The same democratic spirit infuses Gopnik’s other main findings about mastery. First, that it always begins as a series of separate steps—“a slow carpentering of fragments into the illusion of a harmonious whole”—and second, that mastery is ubiquitous: Masters are everywhere among us, though usually we fail to notice. He recounts the story of the Turk, the 18th-century automaton that stunned European and American audiences by holding its own in games of chess against famous players. It turned out to be a hoax; a human was concealed within. But it worked because spectators were more ready to believe in the apparent genius of its “inventor,” Wolfgang von Kempelen, than in the truth—which was that very good chess players were abundant enough to be locally recruited as required, as the Turk toured from town to town.
The book’s emphasis on professional magic as the epitome of mastery highlights an oddity of Gopnik’s argument, his implication that mastery is something fundamentally performative—that without an audience, real or imagined, it cannot truly exist. Mastery, as he puts it, entails “looking at another, with something up your sleeve—even if doing nothing grander than pleasing a partner, or a table full of friends.” My reaction to this may be that of a repressed Englishman, raised to be wary of drawing too much attention to oneself, but to me such a definition veers uncomfortably close to equating mastery with showing off. Is mastery, that deeply internal experience of stepping into an authoritative relationship to some skill, really only mastery when it wows? The ordinary masters Gopnik celebrates—the masters of whipping up a nutritious meal on a school night, or of driving the family car safely along a busy freeway—do their work for other people, certainly. But not to impress other people. They do it because such acts of care just matter in themselves. (To equate mastery with performativity may be an occupational hazard of being a writer, a performative trade by definition.)
Perhaps this also helps explain why the most affecting part of the book is the one in which Gopnik describes—at the cost of considerable potential embarrassment—a purely private triumph of self-mastery, his struggle to overcome paruresis, or “shy bladder syndrome,” which makes it impossible for the person who has it to urinate in public restrooms, sometimes even in individual cubicles with closing doors. Here, the challenge isn’t to perform impressively before others; nobody has ever impressed anyone else with their ability to urinate successfully. Instead, it’s to internalize the fact that it’s not a performance at all, and no one is watching. Of the specialist therapist Gopnik recruited to aid him, he writes: “I began to understand that the therapy he offered his patients was the therapy not just of ‘acceptance’ but of embracing one’s own existence as a mammal with mammalian appendages, traduced by human anxieties. No shame in public bathrooms, no disgust to be found in shared urinals … Nothing human is alien to human beings, or ought to be.”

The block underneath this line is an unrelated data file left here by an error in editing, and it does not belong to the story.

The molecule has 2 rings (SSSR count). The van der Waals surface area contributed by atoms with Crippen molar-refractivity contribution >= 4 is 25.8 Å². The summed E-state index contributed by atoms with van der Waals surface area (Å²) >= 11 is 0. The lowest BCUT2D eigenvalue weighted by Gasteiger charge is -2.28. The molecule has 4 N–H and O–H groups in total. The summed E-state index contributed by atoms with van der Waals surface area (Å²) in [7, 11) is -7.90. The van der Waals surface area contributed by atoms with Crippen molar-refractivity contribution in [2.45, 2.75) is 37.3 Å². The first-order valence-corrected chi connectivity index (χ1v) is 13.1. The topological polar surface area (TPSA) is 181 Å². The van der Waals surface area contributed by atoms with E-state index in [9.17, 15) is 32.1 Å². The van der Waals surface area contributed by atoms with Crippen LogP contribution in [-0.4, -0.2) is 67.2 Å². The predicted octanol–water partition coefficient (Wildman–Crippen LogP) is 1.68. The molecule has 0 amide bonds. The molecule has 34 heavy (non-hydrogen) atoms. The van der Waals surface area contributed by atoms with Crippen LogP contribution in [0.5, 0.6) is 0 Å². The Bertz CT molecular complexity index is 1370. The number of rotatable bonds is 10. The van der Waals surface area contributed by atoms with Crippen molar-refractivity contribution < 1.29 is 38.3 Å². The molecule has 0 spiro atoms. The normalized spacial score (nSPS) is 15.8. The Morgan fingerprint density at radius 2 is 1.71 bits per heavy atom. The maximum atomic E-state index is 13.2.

Gopnik never claims that he’s going to crack the code of mastery decisively, so it’s no criticism to say that in this wise, companionable, and often extremely funny book he never does. On the contrary, he comes closer to concluding that it can’t be done. After all the preparation and learning comes the still-mysterious moment when you can just do it—just balance on the two-wheeler, just draw a realistic shoulder and neck, just pee. The book reveals no hidden secret to mastery because there isn’t one. It’s like the “bullet catch,” in which, Gopnik explains, a magician holds a cup in his or her mouth, into which an assistant fires a bullet. How’s it done? There’s no trick—or, to put it differently, the trick is what it seems: The magician catches the bullet in the cup, entrusting his fate to his own acquired abilities and to the dependability of his collaborator. You can use a small-caliber bullet, a low-velocity laser-guided rifle, and a titanium cup. You can attend to each detail, carefully rehearse the setup, and cultivate the right frame of mind. Eventually, though—and this is a metaphor, albeit a slightly hyperbolic one, for so many challenges in life—you do just have to ask your assistant to fire a gun at your mouth.